|Sterile Hyaline I||D. ramentacea||Media||29 ± 2||-||-|
|Botrytis sp. I||D. ramentacea||Mycelia||94 ± 1||-||-|
|P. decumbens I||D. ramentacea||Mycelia||36 ± 4||-||98 ± 1|
|P. decumbens I||D. ramentacea||Media||-||-||99 ± 1|
|Septate Pigmented III||D. ramentacea||Mycelia||47 ± 4||-||-|
|Aureobasidium pullulans I||D. ramentacea||Media||82 ± 4||51 ± 2||13 ± 2|
|Trametes versicolor||D. ramentacea||Mycelia||-||17 ± 2||-|
|White Fluffy II||D. ramentacea||Media||-||-||12 ± 1|
|Coniothyrium sp.||D. ramentacea||Mycelia||31 ± 1||-||-|
|Coniothyrium sp.||D. ramentacea||Media||25 ± 2||28 ± 2||-|
|Botrytis sp. II||D. ramentacea||Mycelia||-||-||14 ± 1|
|Botrytis sp. II||D. ramentacea||Media||97 ± 1||-||-|
|Red Yeast I||M. stellatus||Mycelia||31 ± 2||-||-|
|Septate Pigmented IV||M. stellatus||Mycelia||-||16 ± 3||-|
|Septate Pigmented IV||M. stellatus||Media||23 ± 1||-||70 ± 3|
|P. decumbens II||M. stellatus||Media||-||-||12 ± 1|
|Sterile Hyaline V||P. palmata||Mycelia||-||11 ± 1||15 ± 4|
|Sterile Hyaline V||P. palmata||Media||-||-||16 ± 1|
|Hypoxylon sp.||P. palmata||Mycelia||-||13 ± 3||30 ± 3|
|Hypoxylon sp.||P. palmata||Media||-||-||18 ± 2|
|P. decumbens III||P. palmata||Mycelia||-||-||16 ± 5|
|P. chrysogenum I||P. palmata||Media||58 ± 3||-||-|
|Helicomyces sp.||P. palmata||Mycelia||21 ± 1||-||-|
|Helicomyces sp.||P. palmata||Media||-||-||21 ± 5|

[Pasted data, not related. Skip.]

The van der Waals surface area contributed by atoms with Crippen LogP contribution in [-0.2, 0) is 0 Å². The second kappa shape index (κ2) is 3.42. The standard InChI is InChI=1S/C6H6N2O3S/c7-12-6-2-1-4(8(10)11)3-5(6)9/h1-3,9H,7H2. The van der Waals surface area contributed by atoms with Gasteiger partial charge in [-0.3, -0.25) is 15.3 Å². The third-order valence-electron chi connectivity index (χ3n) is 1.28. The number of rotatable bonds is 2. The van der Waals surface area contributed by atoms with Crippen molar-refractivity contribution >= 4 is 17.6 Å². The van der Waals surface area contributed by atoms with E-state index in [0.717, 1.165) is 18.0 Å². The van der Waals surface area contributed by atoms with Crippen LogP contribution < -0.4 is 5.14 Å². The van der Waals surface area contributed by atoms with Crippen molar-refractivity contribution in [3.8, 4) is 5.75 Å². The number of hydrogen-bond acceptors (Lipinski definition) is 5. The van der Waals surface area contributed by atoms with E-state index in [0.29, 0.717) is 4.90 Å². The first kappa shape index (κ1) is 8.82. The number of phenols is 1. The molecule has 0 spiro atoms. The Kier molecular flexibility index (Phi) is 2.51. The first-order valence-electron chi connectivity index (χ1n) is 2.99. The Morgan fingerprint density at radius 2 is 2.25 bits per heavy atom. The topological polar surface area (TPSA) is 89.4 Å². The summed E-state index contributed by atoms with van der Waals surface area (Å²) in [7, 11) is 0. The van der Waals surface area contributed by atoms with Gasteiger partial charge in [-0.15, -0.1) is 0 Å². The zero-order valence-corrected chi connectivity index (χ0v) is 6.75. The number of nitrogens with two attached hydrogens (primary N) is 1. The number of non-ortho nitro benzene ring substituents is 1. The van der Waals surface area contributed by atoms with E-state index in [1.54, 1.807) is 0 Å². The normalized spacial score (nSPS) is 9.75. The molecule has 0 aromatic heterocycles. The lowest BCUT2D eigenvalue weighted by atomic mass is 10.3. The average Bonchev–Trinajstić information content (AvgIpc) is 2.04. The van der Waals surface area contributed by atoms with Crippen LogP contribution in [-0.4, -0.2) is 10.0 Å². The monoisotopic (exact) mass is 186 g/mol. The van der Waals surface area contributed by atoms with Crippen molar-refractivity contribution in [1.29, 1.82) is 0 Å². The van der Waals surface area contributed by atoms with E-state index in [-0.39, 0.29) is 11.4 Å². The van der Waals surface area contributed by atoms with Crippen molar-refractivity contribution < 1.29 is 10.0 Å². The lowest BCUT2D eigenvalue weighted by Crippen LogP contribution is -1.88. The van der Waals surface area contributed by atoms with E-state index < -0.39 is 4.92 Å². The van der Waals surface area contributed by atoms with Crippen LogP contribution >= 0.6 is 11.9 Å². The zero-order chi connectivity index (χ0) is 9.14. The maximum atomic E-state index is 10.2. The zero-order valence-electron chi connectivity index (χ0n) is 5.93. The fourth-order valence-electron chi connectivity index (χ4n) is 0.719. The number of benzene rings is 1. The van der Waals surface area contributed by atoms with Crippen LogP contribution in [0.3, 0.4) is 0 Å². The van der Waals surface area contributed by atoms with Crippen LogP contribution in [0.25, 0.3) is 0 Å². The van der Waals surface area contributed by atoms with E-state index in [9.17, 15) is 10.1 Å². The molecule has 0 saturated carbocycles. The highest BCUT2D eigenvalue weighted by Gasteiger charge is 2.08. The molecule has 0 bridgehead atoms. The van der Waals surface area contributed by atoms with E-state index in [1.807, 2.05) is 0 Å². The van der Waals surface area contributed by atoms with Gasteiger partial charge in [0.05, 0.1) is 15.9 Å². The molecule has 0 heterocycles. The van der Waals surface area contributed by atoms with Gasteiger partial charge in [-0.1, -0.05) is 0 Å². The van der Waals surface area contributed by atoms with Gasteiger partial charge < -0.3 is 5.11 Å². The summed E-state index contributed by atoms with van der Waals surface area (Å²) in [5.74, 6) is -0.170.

|P. crustosum II||P. palmata||Mycelia||82 ± 5||-||22 ± 3|
|P. crustosum II||P. palmata||Media||39 ± 2||-||-|
|Botrytis sp. III||P. palmata||Media||92 ± 1||-||-|
|Sterile Hyaline VI||P. palmata||Mycelia||-||-||13 ± 2|
|Sterile Hyaline VI||P. palmata||Media||19 ± 6||-||-|
|Sterile Hyaline VII||P. palmata||Media||90 ± 2||-||24 ± 2|
|Aureobasidium pullulans II||P. lanosa||Mycelia||49 ± 1||34 ± 3||-|
|Sterile Hyaline IX||P. lanosa||Media||-||-||40 ± 5|
|Botryotinia fuckeliana||P. lanosa||Mycelia||96 ± 1||-||30 ± 2|
|Botryotinia fuckeliana||P. lanosa||Media||41 ± 2||-||-|
|Sterile Hyaline X||P. lanosa||Mycelia||-||-||20 ± 11|
|Sterile Hyaline XI||P. purpurea||Mycelia||22 ± 1||-||-|
|Sterile Hyaline XI||P. purpurea||Media||34 ± 9||-||-|
|Sterile Hyaline XII||P. purpurea||Mycelia||50 ± 1||-||-|
|Sterile Hyaline XIII||P. umbilicalis||Media||-||-||33 ± 1|
|Sterile Hyaline XIV||P. umbilicalis||Mycelia||-||14 ± 1||27 ± 6|
|Sterile Hyaline XIV||P. umbilicalis||Media||22 ± 5||-||-|
|Aspergillus sydowii||P. umbilicalis||Media||51 ± 3||-||-|
|Aspergillus sp. II||A. nodosum||Mycelia||66 ± 4||-||-|
|Aspergillus sp. II||A. nodosum||Media||85 ± 1||-||15 ± 3|
|Black Hyaline I||F. spiralis||Media||41 ± 2||-||-|
|Septate Pigmented V||F. spiralis||Mycelia||39 ± 3||8 ± 1||-|
|Septate Pigmented V||F. spiralis||Media||27 ± 3||-||-|
|Pigmented Hyaline I||F. spiralis||Mycelia||53 ± 4||-||-|
|White Hyaline IV||S. latissima||Media||-||-||30 ± 1|
|Black Hyaline II||S. latissima||Mycelia||-||-||13 ± 5|
|P. chrysogenum II||S. latissima||Mycelia||25 ± 4||-||-|
|P. chrysogenum II||S. latissima||Media||31 ± 4||-||-|
|Aspergillus sp. III||S. latissima||Mycelia||25 ± 1||-||-|
|Sterile Beige II||S. latissima||Media||-||-||14 ± 3|
|White Hyaline II||S. latissima||Mycelia||28 ± 3||-||27 ± 5|
|White Hyaline II||S. latissima||Media||21 ± 1||-||18 ± 9|
|Pigmented Hyaline IV(Red)||S. latissima||Mycelia||-||12 ± 1||-|